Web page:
Thursday, 30 October 2014
Questions without Notice
My question is to the Prime Minister. The Minister for Communications has described the Prime Minister's policy of paying big polluters as 'a recipe for fiscal recklessness on a grand scale.' He also said other things which would be unparliamentary to repeat. Prime Minister, don't the views of the Minister for Communications confirm that your budget is in complete and utter chaos?
That question from someone who promised four years of surpluses? I mean, really and truly. Remember 'The four years of surpluses I announce tonight…'? Really and truly! This question can be dealt with very, very swiftly. We will spend no more than we allocate on this particular policy. It is a good policy, because under this policy we will absolutely achieve our five per cent cut in emissions, but we will not spend any more than is budgeted.
My question is to the Minister for the Environment. Under our previous clean energy laws, polluters had to pay for some of the costs of their pollution, with much of the money raised going to households. Isn't it the case that under the deal you announced yesterday Australia's biggest polluters now have a choice: they can get a handout paid for by households or they can ignore the scheme altogether because there will now be no legal obligation to cut pollution at all?
I am delighted to take this question from the member for Melbourne, because it highlights some not insignificant differences between this side of the House and that side of the House. We did an agreement to uphold our election promises: to abolish the carbon tax and to implement our Emissions Reduction Fund. He was at the heart of an agreement to break their election promises. He led the Labor government to break their election promises. We made an agreement to keep our election promises. We said we would abolish the carbon tax, and we did. We said that electricity prices would come down, and they did. We said that we would make life easier for families, and we did.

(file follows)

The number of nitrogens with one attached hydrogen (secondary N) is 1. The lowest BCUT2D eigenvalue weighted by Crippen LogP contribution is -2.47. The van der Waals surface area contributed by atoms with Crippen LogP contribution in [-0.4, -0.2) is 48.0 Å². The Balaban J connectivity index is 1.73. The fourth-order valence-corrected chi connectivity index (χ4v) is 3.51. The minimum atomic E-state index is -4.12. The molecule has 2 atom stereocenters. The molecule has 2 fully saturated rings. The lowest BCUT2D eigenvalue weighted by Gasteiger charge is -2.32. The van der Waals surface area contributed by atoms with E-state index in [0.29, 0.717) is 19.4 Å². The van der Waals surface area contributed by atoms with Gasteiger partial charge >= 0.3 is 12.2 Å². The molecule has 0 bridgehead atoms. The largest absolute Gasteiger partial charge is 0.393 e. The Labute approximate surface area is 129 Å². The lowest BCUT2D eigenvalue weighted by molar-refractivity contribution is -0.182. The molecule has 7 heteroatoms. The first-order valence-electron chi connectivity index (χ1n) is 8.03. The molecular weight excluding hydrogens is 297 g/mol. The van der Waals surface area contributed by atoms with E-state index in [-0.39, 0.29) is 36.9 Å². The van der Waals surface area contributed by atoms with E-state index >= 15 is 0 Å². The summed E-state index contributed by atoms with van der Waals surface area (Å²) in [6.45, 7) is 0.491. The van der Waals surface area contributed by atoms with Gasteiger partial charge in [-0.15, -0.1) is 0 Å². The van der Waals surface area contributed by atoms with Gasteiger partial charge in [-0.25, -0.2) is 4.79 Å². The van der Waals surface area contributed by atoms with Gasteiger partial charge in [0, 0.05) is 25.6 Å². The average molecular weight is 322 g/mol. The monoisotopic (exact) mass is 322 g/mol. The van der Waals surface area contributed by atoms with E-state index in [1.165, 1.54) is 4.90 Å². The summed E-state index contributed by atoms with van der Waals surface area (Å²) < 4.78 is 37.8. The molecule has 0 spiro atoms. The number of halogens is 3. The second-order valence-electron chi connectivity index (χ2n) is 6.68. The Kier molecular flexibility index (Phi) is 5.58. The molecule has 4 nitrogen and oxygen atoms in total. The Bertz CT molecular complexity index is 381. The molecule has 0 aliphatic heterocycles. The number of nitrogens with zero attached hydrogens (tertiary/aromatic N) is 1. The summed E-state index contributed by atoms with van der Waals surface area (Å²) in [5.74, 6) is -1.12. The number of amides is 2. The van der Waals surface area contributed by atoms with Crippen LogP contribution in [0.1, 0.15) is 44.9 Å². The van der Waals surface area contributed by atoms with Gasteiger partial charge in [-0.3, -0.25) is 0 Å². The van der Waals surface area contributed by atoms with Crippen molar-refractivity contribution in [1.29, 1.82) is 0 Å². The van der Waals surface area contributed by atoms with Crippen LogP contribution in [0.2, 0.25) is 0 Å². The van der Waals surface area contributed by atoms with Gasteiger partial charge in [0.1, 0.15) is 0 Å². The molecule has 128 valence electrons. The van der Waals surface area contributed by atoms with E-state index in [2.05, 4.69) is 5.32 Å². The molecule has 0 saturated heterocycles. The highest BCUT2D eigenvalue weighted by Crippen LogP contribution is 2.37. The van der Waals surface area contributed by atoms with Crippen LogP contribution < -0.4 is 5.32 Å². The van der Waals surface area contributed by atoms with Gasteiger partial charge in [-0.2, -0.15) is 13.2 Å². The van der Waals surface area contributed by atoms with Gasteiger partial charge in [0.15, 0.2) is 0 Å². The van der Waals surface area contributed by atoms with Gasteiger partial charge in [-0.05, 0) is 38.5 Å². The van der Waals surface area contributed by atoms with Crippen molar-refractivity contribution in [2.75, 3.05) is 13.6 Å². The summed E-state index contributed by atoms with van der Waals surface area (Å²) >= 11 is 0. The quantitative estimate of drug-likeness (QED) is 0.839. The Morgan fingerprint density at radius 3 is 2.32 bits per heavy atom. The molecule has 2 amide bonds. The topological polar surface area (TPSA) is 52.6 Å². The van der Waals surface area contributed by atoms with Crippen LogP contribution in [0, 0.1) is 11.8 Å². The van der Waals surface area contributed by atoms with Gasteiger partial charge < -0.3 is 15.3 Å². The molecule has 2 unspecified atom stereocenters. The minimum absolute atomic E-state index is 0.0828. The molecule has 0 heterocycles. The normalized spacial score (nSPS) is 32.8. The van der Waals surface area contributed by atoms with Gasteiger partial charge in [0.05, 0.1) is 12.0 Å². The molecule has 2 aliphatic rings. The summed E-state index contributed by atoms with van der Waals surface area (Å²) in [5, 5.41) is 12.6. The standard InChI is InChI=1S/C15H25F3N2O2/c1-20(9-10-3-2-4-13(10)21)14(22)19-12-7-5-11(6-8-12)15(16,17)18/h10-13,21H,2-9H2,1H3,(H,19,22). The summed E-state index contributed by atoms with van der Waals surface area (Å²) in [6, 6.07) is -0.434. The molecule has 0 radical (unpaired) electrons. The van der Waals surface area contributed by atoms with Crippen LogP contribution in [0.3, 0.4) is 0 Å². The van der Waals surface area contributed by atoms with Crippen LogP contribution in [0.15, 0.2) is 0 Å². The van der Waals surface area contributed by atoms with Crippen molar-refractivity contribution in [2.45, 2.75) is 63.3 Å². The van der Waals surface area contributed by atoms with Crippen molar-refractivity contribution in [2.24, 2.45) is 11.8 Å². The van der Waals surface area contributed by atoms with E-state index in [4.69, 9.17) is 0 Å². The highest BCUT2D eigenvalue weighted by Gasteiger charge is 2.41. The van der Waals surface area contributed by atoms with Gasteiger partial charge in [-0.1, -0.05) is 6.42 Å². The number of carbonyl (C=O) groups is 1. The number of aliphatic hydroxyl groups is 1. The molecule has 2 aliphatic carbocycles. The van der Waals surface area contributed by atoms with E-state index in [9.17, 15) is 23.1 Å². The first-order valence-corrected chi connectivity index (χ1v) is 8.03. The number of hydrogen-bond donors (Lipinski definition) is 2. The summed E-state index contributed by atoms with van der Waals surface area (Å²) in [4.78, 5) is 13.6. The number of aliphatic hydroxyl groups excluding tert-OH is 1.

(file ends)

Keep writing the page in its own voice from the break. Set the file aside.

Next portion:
Mr Thistlethwaite interjecting—
They said on that side, 'There will be no carbon tax under a government I lead.' He did the dirty deal with this group of people to break their election promises, to increase the cost of living for families and—do you know what is worse?—it was a failed policy; it did not do its job. There was a less than one per cent decrease in emissions for a $7½ billion a year tax. And where does it go after this?
They talk about how in some way this is a mythical tax on polluters. Let me give you the facts. There were $30 billion of handouts to big companies under their carbon tax—
Ms King interjecting—
the all-time money-go-round in Australian political history: $9.2 billion to general industry in the form of handouts to steel, paper, glass, aluminium, zinc and cement; another $300 million for steel where—wait for this—the only qualification was not that they did anything but they had a bank account. There was $5½ billion for an energy security fund. This sounds good. Do you know what the energy security fund was?
Mr Perrett interjecting—
The energy security fund was cash and payments for Victoria's brown coal generators: an almost $250 million payment to Hazelwood in cash, an almost $250 million payment in cash to Yallourn, an almost $250 million payment in cash to Loy Yang. That is the dirty deal. You were giving almost $30 billion to big firms. Nobody gets anything under us unless they reduce emissions, and overwhelmingly what we are looking at is supporting the rural sector, working with farmers, working with communities, making an absolute guarantee and protection for prime agricultural land and doing this in a way which reduces emissions, improves our economy and supports productivity.